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8 Proven Tips for Sleeping Better

8 Proven Tips for Sleeping Better

The role of sleep in our lives is more well-recognized than ever before. Our cells literally undergo repair and our brain recharges while asleep. And without an adequate night’s rest, we simply aren’t our best the next day. If you’re having trouble getting enough sleep at night or simply want some easy rules to stick to, here are 8 things you can do immediately with ease.

1. Create a Bedtime Routine and Schedule

Consistency is a powerful tool when it comes to sleep, and performing a daily ritual before you lay down can make a huge difference in sleep quality. Your ritual could include taking a hot bath, doing yoga, meditating or reading a book. As long as you perform the task every day at about the same time, your brain will begin to associate that particular activity or ritual with sleeping.

2. Keep Your Bedroom Dark

Light has a strong effect on your body’s circadian rhythm, and the absence of light typically tells your body and brain that it’s time to power down. You can, therefore, trigger sleepy feelings by making your bedroom as dark as possible.

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If streetlights or other light sources are visible from your bedroom window, make sure that your curtains are thick enough to block them. Even small lights, such as LEDs on your computer or other electronic devices, can keep you awake, so consider covering them with electrical tape.

3. Get More Exercise During the Day

You’ll likely have a harder time getting to sleep if the majority or your day is spent doing sedentary activities, such as sitting behind a desk for 8 hours. Try to spend at least 15 minutes every day walking or exercising. Activities that increase your blood pressure and heart rate for a short time use up energy reserves, helping you feel more tired at the end of the day.

4. Only Use Your Bed for Sleeping

If your bed is used for other activities, such as reading during the day or watching movies with your family, it’s often more difficult to associate the space with sleep. You should also avoid snacking or hanging out in bed, no matter the time of day.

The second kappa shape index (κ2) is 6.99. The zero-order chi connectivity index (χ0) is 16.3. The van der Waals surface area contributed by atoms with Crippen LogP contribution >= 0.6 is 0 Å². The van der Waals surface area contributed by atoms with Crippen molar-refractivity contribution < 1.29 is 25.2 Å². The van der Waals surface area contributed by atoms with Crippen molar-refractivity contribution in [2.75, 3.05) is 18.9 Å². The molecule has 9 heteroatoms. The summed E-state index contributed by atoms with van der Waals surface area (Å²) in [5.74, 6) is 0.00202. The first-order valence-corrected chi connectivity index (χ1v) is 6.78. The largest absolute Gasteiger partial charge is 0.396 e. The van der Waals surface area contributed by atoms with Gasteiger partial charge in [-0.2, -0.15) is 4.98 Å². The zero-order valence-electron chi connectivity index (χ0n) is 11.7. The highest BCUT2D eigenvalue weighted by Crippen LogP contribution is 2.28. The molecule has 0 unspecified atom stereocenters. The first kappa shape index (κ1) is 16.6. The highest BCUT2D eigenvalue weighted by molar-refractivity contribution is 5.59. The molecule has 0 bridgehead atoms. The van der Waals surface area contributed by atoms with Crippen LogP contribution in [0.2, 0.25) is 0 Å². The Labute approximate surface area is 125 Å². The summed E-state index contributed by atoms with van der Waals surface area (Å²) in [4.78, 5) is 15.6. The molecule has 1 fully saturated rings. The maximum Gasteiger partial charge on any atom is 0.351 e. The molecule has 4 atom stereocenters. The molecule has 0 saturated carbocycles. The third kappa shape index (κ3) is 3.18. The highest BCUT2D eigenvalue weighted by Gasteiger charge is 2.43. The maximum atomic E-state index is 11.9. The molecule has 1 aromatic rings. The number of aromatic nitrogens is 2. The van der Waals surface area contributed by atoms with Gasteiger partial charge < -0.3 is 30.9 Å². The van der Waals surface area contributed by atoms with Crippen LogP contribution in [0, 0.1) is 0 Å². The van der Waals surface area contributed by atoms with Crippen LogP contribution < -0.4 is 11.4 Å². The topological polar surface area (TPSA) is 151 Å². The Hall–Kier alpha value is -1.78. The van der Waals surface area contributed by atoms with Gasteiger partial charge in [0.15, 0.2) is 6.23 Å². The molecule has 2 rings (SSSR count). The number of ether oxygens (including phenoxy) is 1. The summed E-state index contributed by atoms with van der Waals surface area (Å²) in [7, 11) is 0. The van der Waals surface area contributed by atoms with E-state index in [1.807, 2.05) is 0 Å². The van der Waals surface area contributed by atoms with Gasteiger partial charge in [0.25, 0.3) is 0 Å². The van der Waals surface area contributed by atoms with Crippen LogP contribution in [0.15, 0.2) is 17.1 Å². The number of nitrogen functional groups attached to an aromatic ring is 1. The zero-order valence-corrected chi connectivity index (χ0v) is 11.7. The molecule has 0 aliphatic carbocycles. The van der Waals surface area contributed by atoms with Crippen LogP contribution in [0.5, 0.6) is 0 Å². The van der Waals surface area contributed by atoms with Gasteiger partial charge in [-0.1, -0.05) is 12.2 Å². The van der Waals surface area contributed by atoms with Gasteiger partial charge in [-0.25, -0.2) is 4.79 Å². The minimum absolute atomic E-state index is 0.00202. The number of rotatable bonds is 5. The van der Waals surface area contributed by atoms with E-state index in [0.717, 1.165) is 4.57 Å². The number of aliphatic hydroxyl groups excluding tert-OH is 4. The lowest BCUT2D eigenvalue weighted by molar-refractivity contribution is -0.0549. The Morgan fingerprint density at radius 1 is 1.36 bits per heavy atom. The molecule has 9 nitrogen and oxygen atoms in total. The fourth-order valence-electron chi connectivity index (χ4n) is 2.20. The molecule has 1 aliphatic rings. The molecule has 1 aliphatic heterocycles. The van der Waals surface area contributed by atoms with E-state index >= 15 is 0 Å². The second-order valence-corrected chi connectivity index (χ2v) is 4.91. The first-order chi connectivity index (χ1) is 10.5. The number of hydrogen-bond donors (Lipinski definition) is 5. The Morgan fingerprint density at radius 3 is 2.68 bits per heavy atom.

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5. Clear Your Thoughts Before Laying Down

“Concentrating on things” is the top reason people have trouble sleeping, according to the CDC, behind only “remembering things.” The mind can be difficult to shut down, so instead of laying awake worrying about the future or ruminating on the past, set aside a few minutes before bedtime to sort out your thoughts.

This could mean making a list of tomorrow’s tasks or jotting down what’s on your mind, both the good and the bad, in a notebook or journal. When you integrate the practice of writing down your thoughts and fears into your bedtime routine, you may find that you fall asleep more easily and wake up less often.

6. Change Your Eating Habits

Along with your mind, your diet may be contributing to inadequate sleeping patterns. While laying off caffeine halfway through the day may be a no-brainer when it comes to getting more sleep, you may need to alter your eating habits as well.

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By integrating more fresh fruits, vegetables and whole grains into your diet and reducing sweets and high-calorie convenience foods, it may become much easier to fall and stay asleep. You should also avoid going to bed on either a stuffed or empty stomach.

7. Shut Down Your Screens Earlier

Many people unwind by watching a favorite TV program or surfing social media, but this habit can lead to restless nights. At least one hour before bedtime, turn off your screens and leave them off.

Additionally, resist the temptation to pick up your phone during the night. The bright screen may trigger feelings of wakefulness, even in the middle of the night.

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8. Find Better Ways to Wake Up

Finally, you may need to alter the way you wake up in order to get better sleep. Fully committing to the day as soon as your alarm goes off may seem nearly impossible, but it can make a huge difference when it comes time to sleep.

Avoid hitting the snooze button, no matter how tired you are. Five or 10 more minutes of sleep isn’t going to make you feel more rested, and you may have even more difficulty waking up after the second alarm. Once you’re out of bed, open the curtains. Sunlight tells our interior clock that it’s daytime, making it easier to wake up and get going.